Green practices affect staffing. A poll conducted by Mortgage Lenders Network USA states that 94% of Americans prefer to work in a setting that is designed to be energy efficient and ecologically sound. When people are considering their employment options, features like natural lighting and a comfortable, well-designed work environment are variables that are likely to give sustainable organizations the upper hand in successful hiring and retention.
Green practices affect the bottom line. Contrary to popular myth, it is now common for sustainable construction to cost less than traditional construction. On average, we've seen senior living construction savings of 12% when using sustainable practices versus traditional construction. But the savings don't go away once the facility is completed; building owners can often expect 22-30% lower utility costs for the life of the building.
INTEGRATION LEADS TO BENEFITS
The integration of planning, design, and construction is critical for maximizing sustainable design and ensuring that LTC providers have a facility that operates effectively and efficiently. With this mind-set, all involved parties can look, with the greatest peripheral vision, for environmentally friendly solutions from the very beginning. This integrated approach emphasizes planning, communication, and brainstorming, involving the entire project team and stakeholders from the start and encouraging new ideas throughout the project.
Planners need to work with administrators and other leaders early in the process to seek efficient and cost-effective solutions and a commitment to holistic, sustainable design and delivery.
Designing and building a better environment today will positively impact one's team, decrease expenses, improve the atmosphere for residents, and demonstrate care for the environment.
FEATURES THAT MAKE A DIFFERENCE
Highly sustainable facilities contain features that impact health and comfort in numerous and significant ways. Here are examples of sound environmental practices that have been used in the LHO Eden Meadows project, and that can be implemented in other projects:
The strategic placement of more than 100 windows provides residents and staff generous daylight and exceptional views. High-performance glazing on windows and doors controls glare while reducing heat gain/loss.
Materials with a high recycled content, such as ceiling tiles and carpet, were selected. Using low-VOC (volatile organic compound) interior materials, such as flooring, adhesives, paints, and sealants, means that occupants have high-quality indoor air and thus a healthy living and working environment.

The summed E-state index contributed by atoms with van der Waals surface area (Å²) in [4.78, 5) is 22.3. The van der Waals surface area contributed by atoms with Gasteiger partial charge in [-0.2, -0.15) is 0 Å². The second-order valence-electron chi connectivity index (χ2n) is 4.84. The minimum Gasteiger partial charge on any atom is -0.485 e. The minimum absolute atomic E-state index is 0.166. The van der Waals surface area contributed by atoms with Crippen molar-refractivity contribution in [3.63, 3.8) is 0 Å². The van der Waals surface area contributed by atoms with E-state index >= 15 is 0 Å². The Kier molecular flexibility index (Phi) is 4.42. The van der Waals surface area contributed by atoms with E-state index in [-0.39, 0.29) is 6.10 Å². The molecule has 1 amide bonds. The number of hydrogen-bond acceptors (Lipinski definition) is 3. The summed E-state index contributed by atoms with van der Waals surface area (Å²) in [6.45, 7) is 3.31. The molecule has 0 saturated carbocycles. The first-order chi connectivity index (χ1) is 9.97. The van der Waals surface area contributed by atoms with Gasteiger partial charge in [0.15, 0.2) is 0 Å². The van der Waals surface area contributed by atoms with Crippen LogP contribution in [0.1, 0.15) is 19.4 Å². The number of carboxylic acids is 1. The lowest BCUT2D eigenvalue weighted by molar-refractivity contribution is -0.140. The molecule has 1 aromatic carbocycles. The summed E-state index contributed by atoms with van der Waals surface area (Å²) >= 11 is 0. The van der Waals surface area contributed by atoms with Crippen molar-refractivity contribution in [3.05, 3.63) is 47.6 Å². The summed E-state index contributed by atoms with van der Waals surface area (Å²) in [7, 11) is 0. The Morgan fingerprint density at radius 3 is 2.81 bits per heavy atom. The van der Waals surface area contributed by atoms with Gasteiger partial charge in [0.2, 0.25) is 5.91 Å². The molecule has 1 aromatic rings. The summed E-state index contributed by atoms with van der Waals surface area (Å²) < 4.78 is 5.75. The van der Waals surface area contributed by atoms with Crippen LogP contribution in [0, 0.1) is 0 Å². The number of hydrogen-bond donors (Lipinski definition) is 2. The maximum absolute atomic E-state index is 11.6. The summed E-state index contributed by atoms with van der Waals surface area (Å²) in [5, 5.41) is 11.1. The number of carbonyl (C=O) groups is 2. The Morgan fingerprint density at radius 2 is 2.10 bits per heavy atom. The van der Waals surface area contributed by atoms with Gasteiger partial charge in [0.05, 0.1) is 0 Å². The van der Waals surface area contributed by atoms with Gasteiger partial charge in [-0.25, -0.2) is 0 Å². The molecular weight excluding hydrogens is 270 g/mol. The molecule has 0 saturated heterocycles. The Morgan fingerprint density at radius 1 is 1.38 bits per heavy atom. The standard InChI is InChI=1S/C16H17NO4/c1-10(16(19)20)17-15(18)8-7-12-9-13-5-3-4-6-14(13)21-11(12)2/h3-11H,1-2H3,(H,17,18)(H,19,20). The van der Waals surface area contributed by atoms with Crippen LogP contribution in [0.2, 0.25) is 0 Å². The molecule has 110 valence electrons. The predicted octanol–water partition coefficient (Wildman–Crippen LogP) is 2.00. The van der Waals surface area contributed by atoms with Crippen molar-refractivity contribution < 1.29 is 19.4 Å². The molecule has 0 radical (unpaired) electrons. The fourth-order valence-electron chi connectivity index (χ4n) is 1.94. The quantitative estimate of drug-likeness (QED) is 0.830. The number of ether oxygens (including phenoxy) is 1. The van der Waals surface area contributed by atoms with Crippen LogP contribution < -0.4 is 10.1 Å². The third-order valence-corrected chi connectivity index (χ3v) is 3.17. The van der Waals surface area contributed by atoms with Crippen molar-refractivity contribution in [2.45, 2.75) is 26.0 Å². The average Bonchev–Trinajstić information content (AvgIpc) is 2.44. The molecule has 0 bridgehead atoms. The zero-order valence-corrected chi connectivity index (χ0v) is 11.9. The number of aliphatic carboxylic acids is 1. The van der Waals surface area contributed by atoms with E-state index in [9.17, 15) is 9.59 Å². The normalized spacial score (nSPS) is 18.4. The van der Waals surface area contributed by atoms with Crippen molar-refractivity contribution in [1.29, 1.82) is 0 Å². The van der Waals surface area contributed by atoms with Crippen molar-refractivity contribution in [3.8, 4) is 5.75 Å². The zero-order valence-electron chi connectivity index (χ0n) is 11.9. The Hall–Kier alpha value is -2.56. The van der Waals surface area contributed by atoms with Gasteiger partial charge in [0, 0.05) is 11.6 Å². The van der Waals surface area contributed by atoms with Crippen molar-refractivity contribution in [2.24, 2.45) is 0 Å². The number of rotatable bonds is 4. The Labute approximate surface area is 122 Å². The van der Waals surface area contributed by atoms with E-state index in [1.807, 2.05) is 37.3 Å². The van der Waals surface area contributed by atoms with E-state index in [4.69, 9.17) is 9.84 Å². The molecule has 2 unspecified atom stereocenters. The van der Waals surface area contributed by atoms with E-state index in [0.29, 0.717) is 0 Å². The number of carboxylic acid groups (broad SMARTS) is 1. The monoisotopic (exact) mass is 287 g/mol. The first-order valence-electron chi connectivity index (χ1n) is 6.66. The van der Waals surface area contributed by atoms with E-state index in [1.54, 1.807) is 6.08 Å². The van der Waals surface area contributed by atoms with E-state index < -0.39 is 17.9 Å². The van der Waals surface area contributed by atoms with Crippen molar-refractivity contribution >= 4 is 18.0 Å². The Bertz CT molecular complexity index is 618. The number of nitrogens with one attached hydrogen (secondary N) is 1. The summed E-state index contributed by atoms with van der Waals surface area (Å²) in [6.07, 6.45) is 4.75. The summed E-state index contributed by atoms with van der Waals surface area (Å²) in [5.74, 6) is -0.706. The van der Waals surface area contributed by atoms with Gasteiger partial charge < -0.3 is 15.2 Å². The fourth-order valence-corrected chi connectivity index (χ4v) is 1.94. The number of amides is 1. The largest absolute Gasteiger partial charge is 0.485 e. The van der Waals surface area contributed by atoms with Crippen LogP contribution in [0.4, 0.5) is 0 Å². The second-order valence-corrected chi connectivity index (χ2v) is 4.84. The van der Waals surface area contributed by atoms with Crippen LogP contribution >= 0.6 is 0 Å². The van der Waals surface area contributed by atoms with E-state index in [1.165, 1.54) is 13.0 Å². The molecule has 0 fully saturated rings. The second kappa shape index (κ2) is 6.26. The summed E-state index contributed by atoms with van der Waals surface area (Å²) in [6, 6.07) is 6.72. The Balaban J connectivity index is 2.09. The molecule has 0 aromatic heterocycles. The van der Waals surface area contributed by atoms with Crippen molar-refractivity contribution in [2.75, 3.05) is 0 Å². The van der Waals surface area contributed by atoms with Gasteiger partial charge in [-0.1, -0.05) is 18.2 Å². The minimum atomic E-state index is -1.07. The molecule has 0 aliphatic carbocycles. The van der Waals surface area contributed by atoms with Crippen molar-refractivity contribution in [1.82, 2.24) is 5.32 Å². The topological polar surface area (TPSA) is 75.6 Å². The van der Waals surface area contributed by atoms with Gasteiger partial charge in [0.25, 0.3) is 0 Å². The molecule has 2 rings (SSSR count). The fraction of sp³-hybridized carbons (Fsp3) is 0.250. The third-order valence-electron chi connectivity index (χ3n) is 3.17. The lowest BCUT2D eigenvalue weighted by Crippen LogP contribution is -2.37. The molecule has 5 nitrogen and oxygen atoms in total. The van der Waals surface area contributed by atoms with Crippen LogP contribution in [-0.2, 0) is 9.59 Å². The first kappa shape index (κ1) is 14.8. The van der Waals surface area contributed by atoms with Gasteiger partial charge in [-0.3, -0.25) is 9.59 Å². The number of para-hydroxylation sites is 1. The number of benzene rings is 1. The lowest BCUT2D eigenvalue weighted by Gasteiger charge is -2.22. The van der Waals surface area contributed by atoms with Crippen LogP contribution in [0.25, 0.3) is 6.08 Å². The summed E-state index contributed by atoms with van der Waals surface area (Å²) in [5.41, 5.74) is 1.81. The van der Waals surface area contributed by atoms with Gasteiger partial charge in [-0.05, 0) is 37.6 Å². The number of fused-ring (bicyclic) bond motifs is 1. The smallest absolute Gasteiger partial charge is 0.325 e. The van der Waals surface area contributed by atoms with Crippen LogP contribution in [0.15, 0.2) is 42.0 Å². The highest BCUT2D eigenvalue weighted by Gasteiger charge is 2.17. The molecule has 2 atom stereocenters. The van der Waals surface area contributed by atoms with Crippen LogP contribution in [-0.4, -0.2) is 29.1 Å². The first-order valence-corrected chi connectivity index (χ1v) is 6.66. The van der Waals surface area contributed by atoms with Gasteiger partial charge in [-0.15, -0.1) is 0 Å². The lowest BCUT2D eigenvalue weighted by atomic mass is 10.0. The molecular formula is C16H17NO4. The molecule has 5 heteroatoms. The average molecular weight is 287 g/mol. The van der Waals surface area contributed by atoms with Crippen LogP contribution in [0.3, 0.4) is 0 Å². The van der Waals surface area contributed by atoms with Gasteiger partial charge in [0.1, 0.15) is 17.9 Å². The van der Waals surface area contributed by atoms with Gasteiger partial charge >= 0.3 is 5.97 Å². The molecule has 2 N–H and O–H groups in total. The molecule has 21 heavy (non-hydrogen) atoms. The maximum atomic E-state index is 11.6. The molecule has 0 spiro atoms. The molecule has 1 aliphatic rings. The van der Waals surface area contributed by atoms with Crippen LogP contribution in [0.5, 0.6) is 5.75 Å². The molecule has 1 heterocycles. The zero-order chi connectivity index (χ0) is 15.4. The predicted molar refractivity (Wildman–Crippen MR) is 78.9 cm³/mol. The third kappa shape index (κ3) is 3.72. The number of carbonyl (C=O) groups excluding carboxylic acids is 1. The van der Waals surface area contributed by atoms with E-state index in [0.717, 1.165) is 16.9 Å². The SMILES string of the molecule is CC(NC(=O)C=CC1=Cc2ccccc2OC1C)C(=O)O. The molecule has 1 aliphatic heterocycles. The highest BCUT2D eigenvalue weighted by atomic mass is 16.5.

A man-made pond operates as the main storm water detention basin, and also serves the geothermal system, which uses the pond's constant water temperature to provide heating and cooling for the buildings.
Membrane roofing provides a high solar reflectance value, reducing the amount of heat absorbed and retained by the building.
The inclusion of low-flow plumbing fixtures and dual-flush toilets is expected to reduce water use by 25-30%.
Contributing to the buildings' reduction in energy use are energy-efficient light fixtures and digital temperature controls, which are geared toward maximizing the efficiency of the geothermal system.
Multiple lighting levels in resident rooms and common areas allow for using only the amount of light needed for a task. Occupancy sensors in storage rooms shut down unnecessary electric light. Energy recovery ventilators capture waste heat and temper incoming fresh air.
The landscape's low-maintenance, native vegetation is ideal for the Wisconsin climate. This eliminates the need for an irrigation system and reduces water use. Careful planning allowed natural features such as wetlands and woodlands to be preserved as amenities.
BUILD A BETTER ENVIRONMENT
As you consider your next building project, sustainable design is one choice that can help you succeed. The benefits of being environmentally conscientious will impact residents, staff, and the overall environment. These decisions will have a profound impact for years to come. Designing and building a better environment today will positively impact one's team, decrease expenses, improve the atmosphere for residents, and demonstrate care for the environment. Make the change and build a better residence by building green. D
Patrick J. Del Ponte is Director of Planning Services, Hoffman LLC. An engineer and LEED-accredited professional, he leads a team that creates conceptual building plans and does space programming, project budgeting, and scheduling. Contact him at
firstname.lastname@example.org and learn more about the LHO project at
www.Hoffman.net. Design Environments for Aging 2011 2011 March;():18-20